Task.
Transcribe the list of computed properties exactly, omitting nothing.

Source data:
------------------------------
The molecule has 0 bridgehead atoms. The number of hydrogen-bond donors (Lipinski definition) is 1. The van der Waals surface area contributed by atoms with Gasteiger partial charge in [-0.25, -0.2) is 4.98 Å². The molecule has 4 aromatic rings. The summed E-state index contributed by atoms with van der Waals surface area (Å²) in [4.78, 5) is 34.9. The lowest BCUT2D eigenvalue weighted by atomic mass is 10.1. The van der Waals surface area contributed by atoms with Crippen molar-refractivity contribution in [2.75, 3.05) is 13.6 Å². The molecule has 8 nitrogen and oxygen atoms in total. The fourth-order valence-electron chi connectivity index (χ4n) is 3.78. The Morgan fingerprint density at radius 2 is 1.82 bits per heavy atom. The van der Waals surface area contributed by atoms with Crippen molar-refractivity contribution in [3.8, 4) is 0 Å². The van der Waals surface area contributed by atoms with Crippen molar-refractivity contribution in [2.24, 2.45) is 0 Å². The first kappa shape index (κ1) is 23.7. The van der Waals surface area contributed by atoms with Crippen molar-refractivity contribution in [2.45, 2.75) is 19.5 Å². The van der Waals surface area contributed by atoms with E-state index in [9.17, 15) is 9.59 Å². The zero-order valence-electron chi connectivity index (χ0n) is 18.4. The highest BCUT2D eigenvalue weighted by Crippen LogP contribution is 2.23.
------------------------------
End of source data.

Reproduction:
The molecule has 0 bridgehead atoms. The number of hydrogen-bond donors (Lipinski definition) is 1. The van der Waals surface area contributed by atoms with Gasteiger partial charge in [-0.25, -0.2) is 4.98 Å². The molecule has 4 aromatic rings. The summed E-state index contributed by atoms with van der Waals surface area (Å²) in [4.78, 5) is 34.9. The lowest BCUT2D eigenvalue weighted by atomic mass is 10.1. The van der Waals surface area contributed by atoms with Crippen molar-refractivity contribution in [2.75, 3.05) is 13.6 Å². The molecule has 8 nitrogen and oxygen atoms in total. The fourth-order valence-electron chi connectivity index (χ4n) is 3.78. The Morgan fingerprint density at radius 2 is 1.82 bits per heavy atom. The van der Waals surface area contributed by atoms with Crippen molar-refractivity contribution in [3.8, 4) is 0 Å². The van der Waals surface area contributed by atoms with Crippen molar-refractivity contribution in [2.24, 2.45) is 0 Å². The first kappa shape index (κ1) is 23.7. The van der Waals surface area contributed by atoms with Crippen molar-refractivity contribution in [2.45, 2.75) is 19.5 Å². The van der Waals surface area contributed by atoms with E-state index in [9.17, 15) is 9.59 Å². The zero-order valence-electron chi connectivity index (χ0n) is 18.4. The highest BCUT2D eigenvalue weighted by Crippen LogP contribution is 2.23.